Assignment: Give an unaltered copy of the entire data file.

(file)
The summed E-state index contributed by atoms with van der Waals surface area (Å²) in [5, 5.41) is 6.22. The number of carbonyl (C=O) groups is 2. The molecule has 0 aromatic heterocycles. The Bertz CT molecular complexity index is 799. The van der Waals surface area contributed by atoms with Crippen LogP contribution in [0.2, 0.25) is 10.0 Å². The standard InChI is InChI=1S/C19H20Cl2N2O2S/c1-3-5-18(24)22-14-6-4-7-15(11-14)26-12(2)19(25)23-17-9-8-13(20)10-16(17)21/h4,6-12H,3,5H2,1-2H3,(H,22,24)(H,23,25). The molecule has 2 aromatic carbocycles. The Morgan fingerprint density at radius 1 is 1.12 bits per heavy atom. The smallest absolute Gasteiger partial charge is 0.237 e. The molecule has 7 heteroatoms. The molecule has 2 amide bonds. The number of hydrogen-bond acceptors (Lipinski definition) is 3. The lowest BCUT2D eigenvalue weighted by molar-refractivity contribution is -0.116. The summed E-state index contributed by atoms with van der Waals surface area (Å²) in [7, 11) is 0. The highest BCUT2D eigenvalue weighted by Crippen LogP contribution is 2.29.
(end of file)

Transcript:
The summed E-state index contributed by atoms with van der Waals surface area (Å²) in [5, 5.41) is 6.22. The number of carbonyl (C=O) groups is 2. The molecule has 0 aromatic heterocycles. The Bertz CT molecular complexity index is 799. The van der Waals surface area contributed by atoms with Crippen LogP contribution in [0.2, 0.25) is 10.0 Å². The standard InChI is InChI=1S/C19H20Cl2N2O2S/c1-3-5-18(24)22-14-6-4-7-15(11-14)26-12(2)19(25)23-17-9-8-13(20)10-16(17)21/h4,6-12H,3,5H2,1-2H3,(H,22,24)(H,23,25). The molecule has 2 aromatic carbocycles. The Morgan fingerprint density at radius 1 is 1.12 bits per heavy atom. The smallest absolute Gasteiger partial charge is 0.237 e. The molecule has 7 heteroatoms. The molecule has 2 amide bonds. The number of hydrogen-bond acceptors (Lipinski definition) is 3. The lowest BCUT2D eigenvalue weighted by molar-refractivity contribution is -0.116. The summed E-state index contributed by atoms with van der Waals surface area (Å²) in [7, 11) is 0. The highest BCUT2D eigenvalue weighted by Crippen LogP contribution is 2.29.